RP: I would ask what are the similarities. For instance, one time we were playing a big gig in Texas and one of the chain bookstores, which shall go unnamed, decided that they would have an author event because they had this amazing opportunity, so they invited Dave Barry, Scott Turow, Greg Iles, me and Amy Tan to a single signing. It was a huge deal and we outnumbered the people who showed for the signing.
ST: The other thing I remember about that trip was that unfortunately for us, The Dallas Morning News reviewed the show. The next day our manager is having breakfast and he looks at me and he says, "You got some ink," and he passes me the paper and the review of the band was somewhat laudatory, but it included the following line, "Scott Turow simply cannot sing." Since truth is an absolute defense to any charges of defamation, I had nothing to do but take my lumps.
Q: How did the e-book come together?
RP: Kathi's passing left a lot of debt, and she was married to Dave's brother, Sam. Dave and I got talking and we debated how we could help Sam pay the medical bills. Ideas circulated around and I suggested that since we wrote a book in our very first year of existence ("Mid-Life Confidential") and because we were coming to the end of our time as a band maybe we should close it with a book. Dave is such a pragmatic guy and he said "Rid, we've already done a book and the thing sold like nine copies" and that was true, but that was before we had 20 years of playing around the country.
ST: The nine copies were bought by our mothers.
RP: The idea of an enhanced e-book really appealed to both Dave and me because you would be able to see the band and hear the band and really get a sense of our 20-year experience together, which a print book, although wonderful, just couldn't deliver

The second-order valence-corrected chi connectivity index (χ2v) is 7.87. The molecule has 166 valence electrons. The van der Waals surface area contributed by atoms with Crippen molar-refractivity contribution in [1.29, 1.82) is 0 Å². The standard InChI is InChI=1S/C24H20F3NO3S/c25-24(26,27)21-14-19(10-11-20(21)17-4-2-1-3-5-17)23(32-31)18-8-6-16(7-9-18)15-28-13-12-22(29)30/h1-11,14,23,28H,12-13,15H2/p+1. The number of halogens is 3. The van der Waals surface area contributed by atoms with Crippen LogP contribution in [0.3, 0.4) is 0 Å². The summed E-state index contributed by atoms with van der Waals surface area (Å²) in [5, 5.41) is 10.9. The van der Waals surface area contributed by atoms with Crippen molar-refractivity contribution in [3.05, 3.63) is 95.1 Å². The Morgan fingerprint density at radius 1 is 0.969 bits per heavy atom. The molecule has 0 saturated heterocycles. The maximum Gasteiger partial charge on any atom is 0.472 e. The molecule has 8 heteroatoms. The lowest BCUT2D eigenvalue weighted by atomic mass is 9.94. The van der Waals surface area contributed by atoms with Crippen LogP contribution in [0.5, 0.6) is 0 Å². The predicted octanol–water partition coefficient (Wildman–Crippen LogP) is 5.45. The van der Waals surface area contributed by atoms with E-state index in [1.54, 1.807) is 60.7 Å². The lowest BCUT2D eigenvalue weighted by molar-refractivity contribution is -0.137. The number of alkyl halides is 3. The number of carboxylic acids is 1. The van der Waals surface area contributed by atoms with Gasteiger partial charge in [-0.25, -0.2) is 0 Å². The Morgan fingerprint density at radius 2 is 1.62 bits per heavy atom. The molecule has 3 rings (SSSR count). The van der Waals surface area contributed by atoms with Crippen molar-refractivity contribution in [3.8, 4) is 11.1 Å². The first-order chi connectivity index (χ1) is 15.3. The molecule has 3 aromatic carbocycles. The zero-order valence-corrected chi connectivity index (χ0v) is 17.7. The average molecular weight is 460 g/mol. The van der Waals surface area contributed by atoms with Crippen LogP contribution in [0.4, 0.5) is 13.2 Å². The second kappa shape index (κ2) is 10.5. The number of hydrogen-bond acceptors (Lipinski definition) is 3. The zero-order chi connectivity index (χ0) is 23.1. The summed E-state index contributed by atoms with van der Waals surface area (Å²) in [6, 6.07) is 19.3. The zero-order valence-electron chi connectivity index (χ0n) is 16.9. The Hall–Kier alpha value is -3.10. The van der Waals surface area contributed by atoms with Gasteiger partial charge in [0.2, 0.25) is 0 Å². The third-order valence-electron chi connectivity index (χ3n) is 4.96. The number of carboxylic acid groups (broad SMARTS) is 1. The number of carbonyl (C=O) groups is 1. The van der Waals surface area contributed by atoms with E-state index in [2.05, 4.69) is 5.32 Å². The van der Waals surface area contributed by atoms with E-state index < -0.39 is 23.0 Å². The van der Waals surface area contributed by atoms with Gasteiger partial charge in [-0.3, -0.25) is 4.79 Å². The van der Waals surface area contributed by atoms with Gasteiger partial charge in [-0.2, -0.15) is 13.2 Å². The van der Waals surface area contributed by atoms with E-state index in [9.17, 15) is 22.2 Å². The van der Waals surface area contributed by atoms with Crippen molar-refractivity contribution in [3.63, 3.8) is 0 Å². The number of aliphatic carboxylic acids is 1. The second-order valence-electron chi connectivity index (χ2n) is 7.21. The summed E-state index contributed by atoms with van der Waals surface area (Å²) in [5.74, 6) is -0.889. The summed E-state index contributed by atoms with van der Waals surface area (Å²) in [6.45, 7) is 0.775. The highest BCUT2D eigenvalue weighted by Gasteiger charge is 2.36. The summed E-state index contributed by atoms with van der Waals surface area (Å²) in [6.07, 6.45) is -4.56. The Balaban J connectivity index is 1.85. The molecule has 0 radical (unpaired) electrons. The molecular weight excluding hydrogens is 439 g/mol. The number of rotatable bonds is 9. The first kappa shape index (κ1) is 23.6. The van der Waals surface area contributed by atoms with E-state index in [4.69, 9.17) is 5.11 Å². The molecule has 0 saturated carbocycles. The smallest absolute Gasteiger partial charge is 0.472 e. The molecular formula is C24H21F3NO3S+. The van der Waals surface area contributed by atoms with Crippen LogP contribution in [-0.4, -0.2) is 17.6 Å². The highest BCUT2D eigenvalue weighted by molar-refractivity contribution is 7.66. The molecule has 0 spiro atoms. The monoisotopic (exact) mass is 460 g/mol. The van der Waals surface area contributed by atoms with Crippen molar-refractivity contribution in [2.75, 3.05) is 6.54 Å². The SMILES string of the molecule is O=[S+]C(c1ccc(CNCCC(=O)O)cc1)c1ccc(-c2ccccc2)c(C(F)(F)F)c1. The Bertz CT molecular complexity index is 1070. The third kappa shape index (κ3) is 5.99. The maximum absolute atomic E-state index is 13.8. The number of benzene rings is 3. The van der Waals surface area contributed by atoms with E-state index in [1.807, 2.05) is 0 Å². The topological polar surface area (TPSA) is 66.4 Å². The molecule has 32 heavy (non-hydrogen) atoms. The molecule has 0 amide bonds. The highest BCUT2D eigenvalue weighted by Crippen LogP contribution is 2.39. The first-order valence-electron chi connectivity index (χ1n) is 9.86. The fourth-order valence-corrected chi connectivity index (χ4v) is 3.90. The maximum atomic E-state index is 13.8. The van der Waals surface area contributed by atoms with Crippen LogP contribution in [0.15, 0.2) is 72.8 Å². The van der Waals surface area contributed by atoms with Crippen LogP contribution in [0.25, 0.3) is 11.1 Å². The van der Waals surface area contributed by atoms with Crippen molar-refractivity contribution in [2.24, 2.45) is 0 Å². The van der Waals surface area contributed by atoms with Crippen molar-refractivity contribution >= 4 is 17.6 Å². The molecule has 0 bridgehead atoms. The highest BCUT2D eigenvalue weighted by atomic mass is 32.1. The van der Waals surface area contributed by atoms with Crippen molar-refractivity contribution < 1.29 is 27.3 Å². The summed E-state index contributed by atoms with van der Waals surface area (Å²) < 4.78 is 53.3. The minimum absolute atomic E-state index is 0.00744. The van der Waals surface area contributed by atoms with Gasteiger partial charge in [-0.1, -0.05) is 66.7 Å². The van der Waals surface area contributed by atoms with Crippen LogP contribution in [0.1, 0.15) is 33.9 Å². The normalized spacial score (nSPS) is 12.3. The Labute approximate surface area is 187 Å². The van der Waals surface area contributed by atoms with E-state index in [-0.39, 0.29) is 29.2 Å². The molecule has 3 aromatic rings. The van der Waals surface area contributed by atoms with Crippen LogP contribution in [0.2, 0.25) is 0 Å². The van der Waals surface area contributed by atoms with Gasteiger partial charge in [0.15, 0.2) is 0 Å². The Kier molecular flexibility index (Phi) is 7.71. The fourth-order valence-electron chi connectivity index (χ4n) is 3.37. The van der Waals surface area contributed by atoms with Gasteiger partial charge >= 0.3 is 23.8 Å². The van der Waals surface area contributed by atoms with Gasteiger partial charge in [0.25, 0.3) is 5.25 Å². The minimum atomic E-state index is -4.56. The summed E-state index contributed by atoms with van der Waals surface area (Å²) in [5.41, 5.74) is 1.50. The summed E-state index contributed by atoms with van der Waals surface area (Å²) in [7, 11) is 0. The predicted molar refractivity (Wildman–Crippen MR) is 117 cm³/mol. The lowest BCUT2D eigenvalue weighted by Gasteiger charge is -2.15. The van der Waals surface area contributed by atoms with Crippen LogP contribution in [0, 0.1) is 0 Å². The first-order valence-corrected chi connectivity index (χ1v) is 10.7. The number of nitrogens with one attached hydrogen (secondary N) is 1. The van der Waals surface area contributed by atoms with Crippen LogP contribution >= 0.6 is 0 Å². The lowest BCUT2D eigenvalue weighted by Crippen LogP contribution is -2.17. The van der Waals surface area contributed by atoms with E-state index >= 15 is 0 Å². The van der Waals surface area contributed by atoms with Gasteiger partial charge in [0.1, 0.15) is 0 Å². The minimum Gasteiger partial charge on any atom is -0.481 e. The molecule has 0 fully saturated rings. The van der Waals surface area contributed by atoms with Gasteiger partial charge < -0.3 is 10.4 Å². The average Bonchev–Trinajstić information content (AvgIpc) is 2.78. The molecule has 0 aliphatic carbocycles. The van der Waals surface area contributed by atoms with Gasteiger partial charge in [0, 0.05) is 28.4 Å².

(Laughs) I have always been sort of enamored with the "Harry Potter" newspaper video — you know in the movies when they open up the newspaper and the video is running in it. I just love that in this book when you turn a page, a video can run on your screen. Both Scott and I are huge supporters of the printed word, but every now and then a project actually does better as an e-book because you get all this multimedia that you couldn't get in a printed book, so I think we hit the right book for the right medium.
Q: Were there any songs you didn't play that you wish you would have?
RP: "19th Nervous Breakdown" by The Rolling Stones. It was one of the first songs I learned with my junior high rock band, "The Frisbees"; would have brought me full circle! It also kind of describes my personality. Sadly!
ST: "Good Vibrations" by the Beach Boys. We would still be rehearsing.
Courtney Crowder covers the Chicago literary scene for Printers Row Journal.
By Stephen King, Dave Barry, Sam Barry, Roy Blount Jr., Matt Groening, Ted Habte-Gabr, Greg Iles, Mitch Albom, James McBride, Roger McGuinn, Ridley Pearson, Amy Tan and Scott Turow, Coliloquy, 220 pages, $16.99